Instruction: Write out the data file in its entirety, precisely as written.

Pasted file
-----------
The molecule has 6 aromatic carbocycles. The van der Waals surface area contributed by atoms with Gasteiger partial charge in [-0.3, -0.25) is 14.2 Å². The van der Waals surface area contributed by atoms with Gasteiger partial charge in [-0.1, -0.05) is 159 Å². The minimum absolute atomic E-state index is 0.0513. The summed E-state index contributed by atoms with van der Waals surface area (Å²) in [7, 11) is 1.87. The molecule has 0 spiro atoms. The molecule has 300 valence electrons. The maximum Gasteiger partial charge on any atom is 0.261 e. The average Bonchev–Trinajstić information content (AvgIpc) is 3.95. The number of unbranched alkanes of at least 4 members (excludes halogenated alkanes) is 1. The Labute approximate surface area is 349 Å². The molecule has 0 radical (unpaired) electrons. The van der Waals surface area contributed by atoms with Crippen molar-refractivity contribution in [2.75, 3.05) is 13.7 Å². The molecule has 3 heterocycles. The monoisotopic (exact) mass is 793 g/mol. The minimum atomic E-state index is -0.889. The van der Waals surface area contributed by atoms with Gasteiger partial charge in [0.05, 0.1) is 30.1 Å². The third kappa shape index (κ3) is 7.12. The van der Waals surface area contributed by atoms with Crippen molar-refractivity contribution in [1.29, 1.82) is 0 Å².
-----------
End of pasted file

The molecule has 6 aromatic carbocycles. The van der Waals surface area contributed by atoms with Gasteiger partial charge in [-0.3, -0.25) is 14.2 Å². The van der Waals surface area contributed by atoms with Gasteiger partial charge in [-0.1, -0.05) is 159 Å². The minimum absolute atomic E-state index is 0.0513. The summed E-state index contributed by atoms with van der Waals surface area (Å²) in [7, 11) is 1.87. The molecule has 0 spiro atoms. The molecule has 300 valence electrons. The maximum Gasteiger partial charge on any atom is 0.261 e. The average Bonchev–Trinajstić information content (AvgIpc) is 3.95. The number of unbranched alkanes of at least 4 members (excludes halogenated alkanes) is 1. The Labute approximate surface area is 349 Å². The molecule has 0 radical (unpaired) electrons. The van der Waals surface area contributed by atoms with Crippen molar-refractivity contribution in [2.75, 3.05) is 13.7 Å². The molecule has 3 heterocycles. The monoisotopic (exact) mass is 793 g/mol. The minimum atomic E-state index is -0.889. The van der Waals surface area contributed by atoms with Gasteiger partial charge in [0.05, 0.1) is 30.1 Å². The third kappa shape index (κ3) is 7.12. The van der Waals surface area contributed by atoms with Crippen molar-refractivity contribution in [1.29, 1.82) is 0 Å².